Garrison Tsinajinie - Visual Impairments - University of Arizona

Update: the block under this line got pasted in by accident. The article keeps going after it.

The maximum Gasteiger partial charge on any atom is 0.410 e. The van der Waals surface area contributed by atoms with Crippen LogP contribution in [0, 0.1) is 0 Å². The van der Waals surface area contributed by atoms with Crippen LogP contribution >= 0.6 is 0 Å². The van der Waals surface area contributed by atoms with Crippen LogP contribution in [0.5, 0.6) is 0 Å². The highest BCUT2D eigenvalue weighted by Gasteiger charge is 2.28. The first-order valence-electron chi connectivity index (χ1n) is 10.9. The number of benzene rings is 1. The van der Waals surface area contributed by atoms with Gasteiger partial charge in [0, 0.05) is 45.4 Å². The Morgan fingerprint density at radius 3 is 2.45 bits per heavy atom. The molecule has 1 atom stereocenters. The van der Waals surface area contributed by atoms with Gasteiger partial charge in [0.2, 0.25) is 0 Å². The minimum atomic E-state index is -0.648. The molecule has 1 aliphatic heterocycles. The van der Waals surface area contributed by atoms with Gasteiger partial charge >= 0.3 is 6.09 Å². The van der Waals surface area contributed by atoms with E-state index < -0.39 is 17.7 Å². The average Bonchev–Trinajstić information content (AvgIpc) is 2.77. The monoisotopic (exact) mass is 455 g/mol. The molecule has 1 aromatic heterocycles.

Garrison Tsinajinie is of the Black Streak Wood People (Tsi’naajinii) born into the Big Water Clan (Tótsohnii) from the Navajo Nation. He attended the University of Arizona (UA) and completed his Bachelors of Arts in Psychology with a minor in Special Education in 2010. While an undergraduate Mcnair Scholar and in collaboration with faculty mentors, Garrison found his appreciation for experimental design by exploring self determination theory and the vitality of its relationship to promote independence, specifically among Native Americans with visual impairments. The research he conducted with the UA McNair Achievement Program allowed him to transition into a Masters of Arts program in special education to further specialize in teaching students with visual impairments. In 2011, he completed his Masters of Arts in Special Education with the UA Specialization in Visual Impairment Program. From 2011­2016, he worked as an Itinerant Teacher of the Visually Impaired (TVI) with the Arizona Schools for the Deaf and Blind ­ Eastern Highlands Regional Cooperative. As an itinerant TVI, Garrison worked with children from ages 3 ­- 21 within multiple school districts on the Navajo Reservation evaluating students with visual impairments through functional vision and learning media assessments, using data to convene with team members to plan appropriate student centered individualized education plans, and implementing programs through direct instruction using his students’ primary literacy media. During summer breaks, he has worked with the Navajo Nation Office of Special Education and Rehabilitation in providing training to adults with visual impairments in independent living skills and assistive technology. Most recently, he has worked with young adults transitioning to high school as an Orientation and Mobility Intern with the Southern Arizona Association for the Visually Impaired Ready­Set­Go Summer Program. Garrison has been a member of the Arizona Association for Education and Rehabilitation of the Blind and Visually Impaired since 2010. Garrison will return to the University of Arizona to complete doctoral study in special education. He would like to conduct further research to justify the improvement of services and funding for children and adults with visual impairments in rural communities. In his spare time, Garrison enjoys listening to audiobooks, traveling, and camping.

 
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